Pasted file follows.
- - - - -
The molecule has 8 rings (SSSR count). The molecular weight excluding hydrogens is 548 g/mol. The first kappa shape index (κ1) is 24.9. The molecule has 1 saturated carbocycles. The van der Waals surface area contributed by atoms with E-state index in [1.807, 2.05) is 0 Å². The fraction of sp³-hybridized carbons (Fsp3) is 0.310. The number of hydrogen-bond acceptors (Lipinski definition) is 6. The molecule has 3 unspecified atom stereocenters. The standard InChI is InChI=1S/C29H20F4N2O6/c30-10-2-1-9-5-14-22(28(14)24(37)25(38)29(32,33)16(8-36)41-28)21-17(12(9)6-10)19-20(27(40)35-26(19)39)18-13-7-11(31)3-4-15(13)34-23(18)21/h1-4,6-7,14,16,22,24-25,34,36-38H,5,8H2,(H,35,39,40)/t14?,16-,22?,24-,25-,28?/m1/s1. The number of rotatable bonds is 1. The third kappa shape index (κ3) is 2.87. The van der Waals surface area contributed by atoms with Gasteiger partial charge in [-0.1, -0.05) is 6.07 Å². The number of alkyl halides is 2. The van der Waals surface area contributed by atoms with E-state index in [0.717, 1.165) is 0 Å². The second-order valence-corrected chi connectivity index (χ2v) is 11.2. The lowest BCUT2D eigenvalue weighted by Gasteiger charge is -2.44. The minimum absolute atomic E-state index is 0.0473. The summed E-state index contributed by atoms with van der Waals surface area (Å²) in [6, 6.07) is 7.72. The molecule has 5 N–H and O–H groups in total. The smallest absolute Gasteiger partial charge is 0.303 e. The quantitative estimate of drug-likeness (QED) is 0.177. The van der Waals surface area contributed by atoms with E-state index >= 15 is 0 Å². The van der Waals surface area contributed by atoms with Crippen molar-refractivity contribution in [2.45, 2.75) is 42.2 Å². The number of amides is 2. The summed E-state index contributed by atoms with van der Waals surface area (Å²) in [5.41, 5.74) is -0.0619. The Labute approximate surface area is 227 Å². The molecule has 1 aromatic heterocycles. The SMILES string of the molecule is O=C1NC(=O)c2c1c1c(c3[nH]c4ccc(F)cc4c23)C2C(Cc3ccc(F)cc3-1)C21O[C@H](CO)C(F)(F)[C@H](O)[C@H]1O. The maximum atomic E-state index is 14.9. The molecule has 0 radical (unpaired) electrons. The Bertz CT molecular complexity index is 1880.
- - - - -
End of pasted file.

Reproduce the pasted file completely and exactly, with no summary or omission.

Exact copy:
The molecule has 8 rings (SSSR count). The molecular weight excluding hydrogens is 548 g/mol. The first kappa shape index (κ1) is 24.9. The molecule has 1 saturated carbocycles. The van der Waals surface area contributed by atoms with E-state index in [1.807, 2.05) is 0 Å². The fraction of sp³-hybridized carbons (Fsp3) is 0.310. The number of hydrogen-bond acceptors (Lipinski definition) is 6. The molecule has 3 unspecified atom stereocenters. The standard InChI is InChI=1S/C29H20F4N2O6/c30-10-2-1-9-5-14-22(28(14)24(37)25(38)29(32,33)16(8-36)41-28)21-17(12(9)6-10)19-20(27(40)35-26(19)39)18-13-7-11(31)3-4-15(13)34-23(18)21/h1-4,6-7,14,16,22,24-25,34,36-38H,5,8H2,(H,35,39,40)/t14?,16-,22?,24-,25-,28?/m1/s1. The number of rotatable bonds is 1. The third kappa shape index (κ3) is 2.87. The van der Waals surface area contributed by atoms with Gasteiger partial charge in [-0.1, -0.05) is 6.07 Å². The number of alkyl halides is 2. The van der Waals surface area contributed by atoms with E-state index in [0.717, 1.165) is 0 Å². The second-order valence-corrected chi connectivity index (χ2v) is 11.2. The lowest BCUT2D eigenvalue weighted by Gasteiger charge is -2.44. The minimum absolute atomic E-state index is 0.0473. The summed E-state index contributed by atoms with van der Waals surface area (Å²) in [6, 6.07) is 7.72. The molecule has 5 N–H and O–H groups in total. The smallest absolute Gasteiger partial charge is 0.303 e. The quantitative estimate of drug-likeness (QED) is 0.177. The van der Waals surface area contributed by atoms with E-state index >= 15 is 0 Å². The van der Waals surface area contributed by atoms with Crippen molar-refractivity contribution in [2.45, 2.75) is 42.2 Å². The number of amides is 2. The summed E-state index contributed by atoms with van der Waals surface area (Å²) in [5.41, 5.74) is -0.0619. The Labute approximate surface area is 227 Å². The molecule has 1 aromatic heterocycles. The SMILES string of the molecule is O=C1NC(=O)c2c1c1c(c3[nH]c4ccc(F)cc4c23)C2C(Cc3ccc(F)cc3-1)C21O[C@H](CO)C(F)(F)[C@H](O)[C@H]1O. The maximum atomic E-state index is 14.9. The molecule has 0 radical (unpaired) electrons. The Bertz CT molecular complexity index is 1880.